Senior Adult Ministry

Members who are over age 70 are invited to attend an Annual 70 Plus Luncheon.  This is a time of expressing gratitude and reflection.  Others may volunteer to assist!

Bereavement Matters

Congregational Care includes care of our members and their loved ones during illness, loss due to death and beyond.  The death of a loved one is always difficult. We need comfort and assistance during this time, even when we think we have been emotionally prepared.  

We provide a guide to families and individuals that is helpful to use when considering making a plan for this time.  Please refer to our Memorial Services and Services of Death and Resurrection guidelines. Clergy are available to counsel with you during your pre-planning efforts.  Please contact the church to speak with our Congregational Care Minister, Rev. Michelle Hunter, or send an email to mhunter@firstcentenary.com to set an appointment.

GriefShare - We all face seasons of grief at some point in our lives and First-Centenary is here to aid in getting you through the tough times.  You can find encouragement and help to support you through the death and loss of a variety of relationships. GriefShare is a program delivered through a support group over a specific number of weeks for those who are bereaved.  A group will be planned as interest arises.  Please call Rev. Michelle Hunter if you would like to participate in a group.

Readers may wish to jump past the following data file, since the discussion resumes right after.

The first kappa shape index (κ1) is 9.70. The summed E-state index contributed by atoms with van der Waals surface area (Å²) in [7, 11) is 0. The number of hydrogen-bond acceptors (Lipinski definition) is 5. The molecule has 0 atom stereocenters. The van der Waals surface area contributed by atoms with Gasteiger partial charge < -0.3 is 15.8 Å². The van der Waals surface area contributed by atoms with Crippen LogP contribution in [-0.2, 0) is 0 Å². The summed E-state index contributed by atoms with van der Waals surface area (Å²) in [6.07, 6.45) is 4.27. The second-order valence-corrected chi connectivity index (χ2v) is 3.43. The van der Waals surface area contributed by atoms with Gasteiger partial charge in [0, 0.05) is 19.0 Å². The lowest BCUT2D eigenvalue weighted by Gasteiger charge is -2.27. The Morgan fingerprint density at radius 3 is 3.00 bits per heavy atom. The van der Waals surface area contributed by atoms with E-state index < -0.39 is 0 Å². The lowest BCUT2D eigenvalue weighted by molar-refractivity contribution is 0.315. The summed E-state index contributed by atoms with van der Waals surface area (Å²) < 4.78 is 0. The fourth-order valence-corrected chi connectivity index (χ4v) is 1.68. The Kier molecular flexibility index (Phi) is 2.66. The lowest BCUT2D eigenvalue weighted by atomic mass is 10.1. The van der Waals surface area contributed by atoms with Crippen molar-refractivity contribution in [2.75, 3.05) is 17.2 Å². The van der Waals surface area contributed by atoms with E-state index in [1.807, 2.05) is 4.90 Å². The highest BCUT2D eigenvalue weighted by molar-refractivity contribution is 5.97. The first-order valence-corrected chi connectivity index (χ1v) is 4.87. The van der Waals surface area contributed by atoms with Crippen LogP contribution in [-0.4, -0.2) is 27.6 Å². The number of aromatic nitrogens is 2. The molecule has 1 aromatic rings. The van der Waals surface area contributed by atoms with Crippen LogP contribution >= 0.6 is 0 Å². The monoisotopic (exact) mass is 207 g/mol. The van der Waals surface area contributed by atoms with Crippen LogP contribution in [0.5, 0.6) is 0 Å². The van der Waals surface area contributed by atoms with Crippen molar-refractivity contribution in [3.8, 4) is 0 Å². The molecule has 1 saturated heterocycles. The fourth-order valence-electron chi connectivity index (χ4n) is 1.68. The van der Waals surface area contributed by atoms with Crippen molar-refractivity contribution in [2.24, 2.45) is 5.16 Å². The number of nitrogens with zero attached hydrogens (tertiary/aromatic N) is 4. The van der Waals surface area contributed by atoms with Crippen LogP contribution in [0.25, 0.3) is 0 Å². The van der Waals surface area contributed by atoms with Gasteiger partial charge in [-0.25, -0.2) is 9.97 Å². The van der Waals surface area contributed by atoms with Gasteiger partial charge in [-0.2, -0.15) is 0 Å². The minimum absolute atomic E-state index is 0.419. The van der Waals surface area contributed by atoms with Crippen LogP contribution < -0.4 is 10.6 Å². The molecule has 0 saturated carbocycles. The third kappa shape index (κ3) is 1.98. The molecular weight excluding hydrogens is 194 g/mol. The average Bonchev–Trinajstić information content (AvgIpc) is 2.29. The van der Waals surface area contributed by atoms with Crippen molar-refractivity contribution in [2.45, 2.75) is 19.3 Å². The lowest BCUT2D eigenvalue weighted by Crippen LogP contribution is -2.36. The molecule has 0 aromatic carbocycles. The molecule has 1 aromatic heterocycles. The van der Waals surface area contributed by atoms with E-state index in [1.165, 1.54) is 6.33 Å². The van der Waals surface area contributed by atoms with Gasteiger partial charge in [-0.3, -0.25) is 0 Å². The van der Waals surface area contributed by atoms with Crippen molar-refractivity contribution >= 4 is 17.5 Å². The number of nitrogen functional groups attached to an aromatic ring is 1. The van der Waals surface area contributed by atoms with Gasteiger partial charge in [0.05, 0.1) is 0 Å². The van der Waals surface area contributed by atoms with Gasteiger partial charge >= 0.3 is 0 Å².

Congregational Care office - 423. 756.2021 ext. 3106

Reverend Michelle Hunter

Minister of Congregational Care

Michelle joined the First-Centenary clergy staff in June of 2022. Reverend Hunter is from Tuscaloosa, Alabama and is a graduate of Memphis Theological Seminary.  She is joining us from the Northern Alabama Conference where she is an Ordained Deacon.  Michelle has had extensive experience in pastoral care and hospice ministry. Her most recent ministry has been serving as the Chaplain at Hospice of Chattanooga. Michelle has an adult son, Drew, who lives in Auburn, Alabama.  Her constant companion, Hamilton, is a 13-year-old Shih Tzu whom she adores.

mhunter@firstcentenary.com